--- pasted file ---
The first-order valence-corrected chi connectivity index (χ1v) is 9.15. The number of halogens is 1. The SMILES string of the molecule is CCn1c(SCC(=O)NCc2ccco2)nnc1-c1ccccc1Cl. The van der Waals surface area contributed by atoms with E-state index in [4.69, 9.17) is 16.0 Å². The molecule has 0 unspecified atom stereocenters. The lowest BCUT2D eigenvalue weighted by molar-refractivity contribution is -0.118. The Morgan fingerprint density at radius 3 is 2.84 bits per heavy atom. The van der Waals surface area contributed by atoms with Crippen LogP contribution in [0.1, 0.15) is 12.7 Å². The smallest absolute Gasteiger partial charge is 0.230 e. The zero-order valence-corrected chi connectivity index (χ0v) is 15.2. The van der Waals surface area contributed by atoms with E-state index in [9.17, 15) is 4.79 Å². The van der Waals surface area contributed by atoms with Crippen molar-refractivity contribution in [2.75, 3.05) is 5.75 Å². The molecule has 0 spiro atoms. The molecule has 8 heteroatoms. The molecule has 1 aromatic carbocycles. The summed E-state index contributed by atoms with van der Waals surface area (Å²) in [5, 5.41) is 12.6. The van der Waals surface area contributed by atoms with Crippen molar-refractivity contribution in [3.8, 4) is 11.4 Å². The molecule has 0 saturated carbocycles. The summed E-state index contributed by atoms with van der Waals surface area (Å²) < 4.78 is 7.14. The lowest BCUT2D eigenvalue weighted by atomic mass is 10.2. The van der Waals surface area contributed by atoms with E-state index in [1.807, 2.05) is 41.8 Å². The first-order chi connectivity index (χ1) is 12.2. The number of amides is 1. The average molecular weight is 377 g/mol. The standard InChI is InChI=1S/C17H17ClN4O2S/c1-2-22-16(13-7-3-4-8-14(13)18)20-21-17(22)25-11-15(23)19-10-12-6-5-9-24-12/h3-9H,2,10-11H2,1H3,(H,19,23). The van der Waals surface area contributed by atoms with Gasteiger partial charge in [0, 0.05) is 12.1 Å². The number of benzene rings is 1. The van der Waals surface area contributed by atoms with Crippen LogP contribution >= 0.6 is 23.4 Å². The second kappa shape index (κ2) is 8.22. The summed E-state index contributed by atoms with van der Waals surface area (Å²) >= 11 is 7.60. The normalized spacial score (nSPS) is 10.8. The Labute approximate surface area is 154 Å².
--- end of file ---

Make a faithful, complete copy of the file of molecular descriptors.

The first-order valence-corrected chi connectivity index (χ1v) is 9.15. The number of halogens is 1. The SMILES string of the molecule is CCn1c(SCC(=O)NCc2ccco2)nnc1-c1ccccc1Cl. The van der Waals surface area contributed by atoms with E-state index in [4.69, 9.17) is 16.0 Å². The molecule has 0 unspecified atom stereocenters. The lowest BCUT2D eigenvalue weighted by molar-refractivity contribution is -0.118. The Morgan fingerprint density at radius 3 is 2.84 bits per heavy atom. The van der Waals surface area contributed by atoms with Crippen LogP contribution in [0.1, 0.15) is 12.7 Å². The smallest absolute Gasteiger partial charge is 0.230 e. The zero-order valence-corrected chi connectivity index (χ0v) is 15.2. The van der Waals surface area contributed by atoms with E-state index in [9.17, 15) is 4.79 Å². The van der Waals surface area contributed by atoms with Crippen molar-refractivity contribution in [2.75, 3.05) is 5.75 Å². The molecule has 0 spiro atoms. The molecule has 8 heteroatoms. The molecule has 1 aromatic carbocycles. The summed E-state index contributed by atoms with van der Waals surface area (Å²) in [5, 5.41) is 12.6. The van der Waals surface area contributed by atoms with Crippen molar-refractivity contribution in [3.8, 4) is 11.4 Å². The molecule has 0 saturated carbocycles. The summed E-state index contributed by atoms with van der Waals surface area (Å²) < 4.78 is 7.14. The lowest BCUT2D eigenvalue weighted by atomic mass is 10.2. The van der Waals surface area contributed by atoms with E-state index in [1.807, 2.05) is 41.8 Å². The first-order chi connectivity index (χ1) is 12.2. The number of amides is 1. The average molecular weight is 377 g/mol. The standard InChI is InChI=1S/C17H17ClN4O2S/c1-2-22-16(13-7-3-4-8-14(13)18)20-21-17(22)25-11-15(23)19-10-12-6-5-9-24-12/h3-9H,2,10-11H2,1H3,(H,19,23). The van der Waals surface area contributed by atoms with Gasteiger partial charge in [0, 0.05) is 12.1 Å². The number of benzene rings is 1. The van der Waals surface area contributed by atoms with Crippen LogP contribution >= 0.6 is 23.4 Å². The second kappa shape index (κ2) is 8.22. The summed E-state index contributed by atoms with van der Waals surface area (Å²) >= 11 is 7.60. The normalized spacial score (nSPS) is 10.8. The Labute approximate surface area is 154 Å².